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What N. Korean leader Kim Jong Un’s surprise China visit means

What N. Korean leader Kim Jong Un’s surprise China visit means

Posted April. 06, 2018 09:11,   

Updated April. 06, 2018 09:11

한국어

On March 26, heavy security was deployed at train stations, major roads and the Diaoyutai State Guesthouse in Beijing. Rumors were spreading widely among Chinese Internet users that North Korean leader Kim Jong Un could be visiting the Chinese capital. It was undoubtedly amazing.

After Kim left Beijing on March 28, China’s state-run Xinhua News Agency quickly announced his visit to China. There are clear differences in the two countries’ media reports on the visit, indicating that Pyongyang and Beijing had different characterizations and expectations of the event.

China reported that it was “natural” for Kim to visit China “on a duty call” to congratulate Chinese President Xi Jinping’s re-election as state leader and to “directly notify” China on the latest changes on the Korean Peninsula. However, North Korean media did not use such expressions. The North’s media reported that Xi treated Kim and his wife with “homemade-style luncheon” at the state guesthouse and “exchanged candid views on many issues, without concealing that there were differences between the two sides.”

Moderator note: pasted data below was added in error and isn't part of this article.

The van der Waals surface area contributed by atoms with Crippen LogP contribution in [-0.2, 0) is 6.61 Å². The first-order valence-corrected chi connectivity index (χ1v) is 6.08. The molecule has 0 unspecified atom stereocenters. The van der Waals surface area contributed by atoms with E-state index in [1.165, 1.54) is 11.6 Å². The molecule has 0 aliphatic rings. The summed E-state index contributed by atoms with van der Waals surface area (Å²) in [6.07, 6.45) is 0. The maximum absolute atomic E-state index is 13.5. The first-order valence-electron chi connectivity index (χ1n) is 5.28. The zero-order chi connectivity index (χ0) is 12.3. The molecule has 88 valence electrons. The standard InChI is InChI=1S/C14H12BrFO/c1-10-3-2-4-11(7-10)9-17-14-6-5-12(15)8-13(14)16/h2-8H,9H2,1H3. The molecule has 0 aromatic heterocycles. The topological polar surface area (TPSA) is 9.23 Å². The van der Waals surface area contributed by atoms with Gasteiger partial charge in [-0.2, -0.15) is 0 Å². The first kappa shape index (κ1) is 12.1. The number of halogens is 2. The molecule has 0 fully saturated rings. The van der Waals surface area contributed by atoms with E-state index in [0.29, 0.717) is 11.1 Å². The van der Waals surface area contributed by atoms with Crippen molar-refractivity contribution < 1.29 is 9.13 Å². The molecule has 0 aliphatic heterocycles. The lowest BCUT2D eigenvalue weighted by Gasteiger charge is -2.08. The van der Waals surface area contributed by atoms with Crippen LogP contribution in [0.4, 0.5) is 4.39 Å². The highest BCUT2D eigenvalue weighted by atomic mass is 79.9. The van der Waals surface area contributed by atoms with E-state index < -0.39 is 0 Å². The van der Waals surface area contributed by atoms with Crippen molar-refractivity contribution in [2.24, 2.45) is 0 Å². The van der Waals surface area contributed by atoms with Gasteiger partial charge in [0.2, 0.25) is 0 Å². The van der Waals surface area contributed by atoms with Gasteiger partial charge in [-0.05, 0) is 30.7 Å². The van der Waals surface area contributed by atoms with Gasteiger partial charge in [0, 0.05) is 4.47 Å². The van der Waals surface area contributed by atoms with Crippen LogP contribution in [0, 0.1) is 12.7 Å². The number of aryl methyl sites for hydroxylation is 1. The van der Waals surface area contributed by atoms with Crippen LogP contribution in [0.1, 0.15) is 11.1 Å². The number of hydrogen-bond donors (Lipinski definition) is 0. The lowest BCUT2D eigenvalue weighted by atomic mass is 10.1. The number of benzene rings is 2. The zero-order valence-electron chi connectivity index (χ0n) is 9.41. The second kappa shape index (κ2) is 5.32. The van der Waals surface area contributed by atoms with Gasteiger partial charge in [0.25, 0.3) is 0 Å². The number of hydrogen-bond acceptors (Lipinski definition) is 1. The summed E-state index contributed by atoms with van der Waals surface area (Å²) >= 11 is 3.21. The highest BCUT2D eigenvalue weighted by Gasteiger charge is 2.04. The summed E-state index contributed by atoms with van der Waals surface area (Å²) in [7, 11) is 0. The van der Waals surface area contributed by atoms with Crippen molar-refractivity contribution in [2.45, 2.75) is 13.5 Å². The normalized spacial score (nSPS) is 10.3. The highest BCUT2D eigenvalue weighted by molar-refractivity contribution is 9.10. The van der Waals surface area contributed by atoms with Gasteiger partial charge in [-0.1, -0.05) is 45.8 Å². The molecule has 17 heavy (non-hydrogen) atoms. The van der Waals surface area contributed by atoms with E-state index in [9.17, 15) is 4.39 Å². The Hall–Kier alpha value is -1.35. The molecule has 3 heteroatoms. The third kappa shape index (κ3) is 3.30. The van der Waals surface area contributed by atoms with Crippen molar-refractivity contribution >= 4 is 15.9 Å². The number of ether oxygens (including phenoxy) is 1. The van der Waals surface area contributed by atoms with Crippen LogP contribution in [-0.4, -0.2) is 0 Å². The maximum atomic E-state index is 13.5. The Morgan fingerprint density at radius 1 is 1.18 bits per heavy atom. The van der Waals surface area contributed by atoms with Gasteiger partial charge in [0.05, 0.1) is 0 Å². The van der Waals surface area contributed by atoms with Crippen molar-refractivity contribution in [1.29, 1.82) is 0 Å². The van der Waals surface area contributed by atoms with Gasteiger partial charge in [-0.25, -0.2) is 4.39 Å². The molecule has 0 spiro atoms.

The most important difference is that while the Chinese media quoted Kim as expressing his intention to denuclearize the North before Xi, while the North Korean reports did not even mention the denuclearization issue at all. Pyongyang’s media said that Xi had accepted Kim’s invitation to visit North Korea "at a convenient time,” whereas the Chinese media did not mention that. The differences show that Kim’s China visit has brought about only limited improvement in the bilateral ties.

The North Korean leader is a master of making issues. Following the Beijing visit, he would probably want to visit Moscow. By borrowing the power of its two Cold War allies, the North wants to increase its value toward South Korea and the United States. What matters is whether Russia will consent. Kim will cross the military demarcation line dividing the two Koreas to have a summit with South Korean President Moon Jae-in on April 27 at the truce village of Panmunjom.

The North Korean leader is also expected to hold a summit with U.S. President Donald Trump in late May. However, it is uncertain whether the North will be able to overcome the difficulties resulting from “maximum pressures” via the series of summits. If Pyongyang wants to have a future and a way out of its difficulties, it should depend not on Kim’s diplomatic abilities but on its genuine determination to abandon its nuclear program to make a political decision of reconciliation.